(If you want to tell me that everyone else has already thought of this, fine. But I swear that I would have read it somewhere if that were the case.)
So. I'm writing this chapter about Natalie's first day at her internship, because this is the part of the story where Natalie and Meredith's journeys start to separate; they're sisters, they've grown up in the same environment, and now they're getting these different experiences as young adults and that'll start shaping how they view the adult world. (Also how much money they'll make, but we'll get to that.)
Meredith lives in her head much more than Natalie does, so her chapters are always denser because she's always internally monologuing about everything.
But this Natalie chapter felt really surfacy, like I was just skimming over the top of the story. "This feels like a particular kind of writing," I internally monologued to myself. "Like a chick-lit beach read that goes by really quickly."
And then I thought of how little detail I was including.
I was providing enough detail to give readers a sense of place: "Natalie had rolled a cardigan inside her tote; she pulled it out as she followed Mike MacAllister into the rows of cubicles." So we know we're in an office and we know it's air-conditioned and we know that Natalie has a cardigan and a tote bag (not a purse).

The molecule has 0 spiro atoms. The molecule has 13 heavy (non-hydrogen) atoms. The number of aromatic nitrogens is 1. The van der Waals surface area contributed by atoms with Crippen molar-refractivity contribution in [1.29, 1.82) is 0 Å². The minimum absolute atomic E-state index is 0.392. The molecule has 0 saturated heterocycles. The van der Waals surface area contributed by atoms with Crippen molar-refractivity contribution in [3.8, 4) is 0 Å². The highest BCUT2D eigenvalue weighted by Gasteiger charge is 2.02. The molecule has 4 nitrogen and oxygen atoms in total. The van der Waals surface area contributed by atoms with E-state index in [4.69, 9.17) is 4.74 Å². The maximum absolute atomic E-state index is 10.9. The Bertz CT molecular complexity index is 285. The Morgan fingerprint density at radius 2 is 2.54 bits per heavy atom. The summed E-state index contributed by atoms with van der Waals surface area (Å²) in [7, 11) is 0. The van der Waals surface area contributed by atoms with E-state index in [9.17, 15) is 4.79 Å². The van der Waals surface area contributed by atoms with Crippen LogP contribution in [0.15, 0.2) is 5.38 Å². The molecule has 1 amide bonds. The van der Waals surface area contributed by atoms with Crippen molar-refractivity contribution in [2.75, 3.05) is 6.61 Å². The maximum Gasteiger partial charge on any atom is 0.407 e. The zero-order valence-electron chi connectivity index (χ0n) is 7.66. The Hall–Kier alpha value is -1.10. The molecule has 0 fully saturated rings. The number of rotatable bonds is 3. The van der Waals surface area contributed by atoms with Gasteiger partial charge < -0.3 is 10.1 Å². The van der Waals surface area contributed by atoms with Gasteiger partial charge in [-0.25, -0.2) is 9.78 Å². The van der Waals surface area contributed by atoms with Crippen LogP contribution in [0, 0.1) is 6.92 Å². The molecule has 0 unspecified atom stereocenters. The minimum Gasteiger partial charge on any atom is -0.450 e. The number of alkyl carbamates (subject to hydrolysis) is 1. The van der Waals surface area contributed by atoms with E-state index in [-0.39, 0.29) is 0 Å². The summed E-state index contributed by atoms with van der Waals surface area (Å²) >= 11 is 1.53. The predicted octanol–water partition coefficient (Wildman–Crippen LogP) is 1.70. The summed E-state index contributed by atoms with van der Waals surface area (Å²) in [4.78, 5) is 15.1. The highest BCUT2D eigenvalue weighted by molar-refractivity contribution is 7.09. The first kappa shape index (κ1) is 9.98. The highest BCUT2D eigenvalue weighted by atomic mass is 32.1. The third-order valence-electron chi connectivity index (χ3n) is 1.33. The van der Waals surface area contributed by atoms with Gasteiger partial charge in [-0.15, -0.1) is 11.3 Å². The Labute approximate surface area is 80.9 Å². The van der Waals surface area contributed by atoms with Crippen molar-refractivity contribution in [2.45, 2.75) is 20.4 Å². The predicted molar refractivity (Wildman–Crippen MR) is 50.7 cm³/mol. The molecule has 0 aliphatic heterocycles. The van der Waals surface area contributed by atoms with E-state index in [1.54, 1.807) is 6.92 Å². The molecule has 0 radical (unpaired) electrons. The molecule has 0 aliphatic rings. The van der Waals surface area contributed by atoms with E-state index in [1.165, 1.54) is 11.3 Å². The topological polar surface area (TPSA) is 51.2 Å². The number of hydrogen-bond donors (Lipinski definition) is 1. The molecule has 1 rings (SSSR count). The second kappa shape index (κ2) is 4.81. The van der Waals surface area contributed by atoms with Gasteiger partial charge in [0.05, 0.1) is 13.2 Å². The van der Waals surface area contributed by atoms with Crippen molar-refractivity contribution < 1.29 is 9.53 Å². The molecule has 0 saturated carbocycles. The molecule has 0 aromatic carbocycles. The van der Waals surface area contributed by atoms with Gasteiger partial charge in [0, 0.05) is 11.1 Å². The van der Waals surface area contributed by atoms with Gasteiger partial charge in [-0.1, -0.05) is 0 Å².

But those are all of the details I ask readers to carry in their heads. They can picture the rest of the office as they read, but they don't have to do the work of making their picture match up with the text.
Compare it to this Meredith chapter: "The water looked blue from above but looked like nothing once you were inside, the same way it felt cold when Meredith first put her feet in and then stopped feeling cold once Alex laughed and said she had to put her whole head under the water, and then counted to three so she would do it. The swimsuit was a little too big, and Meredith kept one hand busy pulling it away from her stomach, feeling it slowly detach from her skin and make a floating balloon as the water came in to fill the gap."
That's a lot more detail. I could have written "The water felt cold when Meredith first stepped into the pool. Alex laughed and told her she had to put her head under. "I'll count to three!" When Meredith's head came out of the water, the water didn't feel cold anymore. It felt like nothing at all."
You still have the basic parts of the scene and you can still mentally picture all of it, but you're using your own detail instead of the detail I provide.
I'm pretty sure it's harder to read something that asks you to carry more detail from scene to scene, because you have to put all of that detail somewhere and recall it as you go. At least, that's what I'm theorizing at this point, when I'm asking myself "why does this chapter feel like a beach read?"
I've also made myself a lot of notes to add detail back into the books, especially sensory detail—and I've been taking these notes since the beginning, I didn't just start taking them now—because I know that when I write in a hurry, the detail is often the first thing to go. (I occasionally write in a hurry. Whose idea was it to give you two chapters a week?)
Because so many of the books I love are so richly detailed, and because I do know how to write it, and because I don't want to forget to write it, before I get to the final draft.
Anyway, that is what I am thinking about right now.
Am I thinking about something that everybody already knows, or had you also never thought of this before?